Ron Scott, spokesman for the Detroit Coalition Against Police Brutality, speaks at a press conference on the death of Terrance Kellom on Thursday, April 28, 2015.
The city of Detroit paid $20,000 in 2000 to settle a lawsuit involving a federal agent who shot and killed a 20-year-old Detroit man this week.
The agent — identified by The Detroit News and Detroit Free Press as U.S. Immigration and Customs Enforcement (ICE) Officer Mitchell Quinn
— fatally shot Terrance Kellom on Monday during a raid by a federal task force.
In 2000, Quinn was sued by Detroit resident Trevor Pender for an alleged false arrest and assault and battery, according to the complaint.
On Aug 19. 1998, Pender and his friends were sitting in a parked car outside his mother's Detroit home listening to a cassette, the complaint says. "Without warning," it continues, Quinn and his partner, Officer Eugene Brown, approached the vehicle on the driver's side and asked Pender for his license.
The complaint says Brown ordered Pender to exit his vehicle, put him in a headlock, and said, "I'll snap your fucking neck." When Pender's mother stepped onto her porch to observe the situation, Brown cursed at her and allegedly said, "Just for that, you're going to jail."
While this was going on, Quinn stood idly by, according to the complaint, before ordering the remaining passengers from the vehicle.
"At not time did the Defendants advise the Plaintiff or his friends of the reason for their detainment," the complaint says. "The Defendants then conducted a pat down search of each of the individuals."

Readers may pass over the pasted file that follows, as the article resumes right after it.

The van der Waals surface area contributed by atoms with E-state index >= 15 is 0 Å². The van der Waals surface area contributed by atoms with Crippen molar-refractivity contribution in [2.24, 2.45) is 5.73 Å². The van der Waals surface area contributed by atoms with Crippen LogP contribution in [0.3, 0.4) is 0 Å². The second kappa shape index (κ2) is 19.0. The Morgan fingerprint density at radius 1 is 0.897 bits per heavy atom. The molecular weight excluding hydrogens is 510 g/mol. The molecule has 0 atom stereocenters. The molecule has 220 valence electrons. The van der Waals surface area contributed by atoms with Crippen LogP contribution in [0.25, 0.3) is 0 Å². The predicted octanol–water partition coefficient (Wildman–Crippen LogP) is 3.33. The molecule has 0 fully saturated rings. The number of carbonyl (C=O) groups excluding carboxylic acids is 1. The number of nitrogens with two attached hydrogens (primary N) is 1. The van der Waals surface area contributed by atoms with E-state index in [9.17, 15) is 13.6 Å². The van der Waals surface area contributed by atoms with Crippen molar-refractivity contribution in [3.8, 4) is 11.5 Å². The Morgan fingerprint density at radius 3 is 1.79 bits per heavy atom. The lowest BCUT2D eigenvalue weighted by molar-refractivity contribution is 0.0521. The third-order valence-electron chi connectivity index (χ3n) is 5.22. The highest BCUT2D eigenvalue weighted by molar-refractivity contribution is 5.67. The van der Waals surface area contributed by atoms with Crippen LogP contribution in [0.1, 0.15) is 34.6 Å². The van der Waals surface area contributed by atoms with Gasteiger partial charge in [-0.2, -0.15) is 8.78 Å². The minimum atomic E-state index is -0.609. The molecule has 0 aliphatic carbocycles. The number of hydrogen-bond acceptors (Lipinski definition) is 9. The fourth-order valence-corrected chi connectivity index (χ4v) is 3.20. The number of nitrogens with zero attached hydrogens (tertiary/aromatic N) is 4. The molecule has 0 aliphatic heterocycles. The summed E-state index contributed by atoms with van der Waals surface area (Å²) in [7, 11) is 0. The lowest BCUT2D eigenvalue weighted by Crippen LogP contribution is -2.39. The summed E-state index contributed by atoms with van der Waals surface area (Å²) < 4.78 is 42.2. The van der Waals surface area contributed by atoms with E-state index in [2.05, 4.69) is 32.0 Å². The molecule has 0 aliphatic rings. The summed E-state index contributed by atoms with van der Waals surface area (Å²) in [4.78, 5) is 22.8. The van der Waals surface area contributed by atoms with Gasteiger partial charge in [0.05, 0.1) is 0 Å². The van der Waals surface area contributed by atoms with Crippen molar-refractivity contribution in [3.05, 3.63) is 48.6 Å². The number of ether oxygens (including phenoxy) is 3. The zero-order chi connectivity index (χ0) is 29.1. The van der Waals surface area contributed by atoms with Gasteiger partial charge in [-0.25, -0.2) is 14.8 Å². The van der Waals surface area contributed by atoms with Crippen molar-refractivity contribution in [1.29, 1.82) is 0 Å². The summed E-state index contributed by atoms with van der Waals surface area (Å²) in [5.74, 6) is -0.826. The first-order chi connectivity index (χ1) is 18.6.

Pender was charged with driving without a license, taken to a police station, and held overnight.
The case was settled shortly after the complaint was filed for $20,000, according to a 2000 MT story
. City attorney Krystal Crittendon told MT
at the time that Brown approached the car because it was parked in the "middle of the street late at night with rap music blaring."
Crittendon told MT
that Brown, Quinn, and Pender signed an agreement releasing all parties of any liability and that "the city settled the case because it was cheaper than litigation, particularly with recent media attention surrounding the police department." Pender's attorney, Steve Budaj, had no comment Wednesday on the case, saying it he couldn't recall every detail.
The Kellom family is no stranger to Officer Brown, according to Ron Scott, spokesperson for the Detroit Coalition Against Police Brutality.
Two decades ago, Scott told MT,
Kellom's cousin Roderick Carrington was shot dead by Brown under questionable circumstances
"This family has had tragedy in two decades," Scott said earlier Tuesday.
In 2008, Quinn was criminally charged with assault with a dangerous weapon and felony firearm for allegedly pointing his department-issued handgun at his wife, MT
confirmed. The case was later dropped due to insufficient evidence. The charges were first reported
by the News
Quinn — who was suspended by the Detroit Police Department following the charges and joined ICE months later in 2008 — fatally shot Detroit resident Kellom on Monday, after a multi-agency federal task force executed a search warrant on his home in the 9500 block of Evergreen.
An ICE spokesperson declined comment and said he couldn't confirm Quinn was the agent involved in the incident when asked Wednesday by MT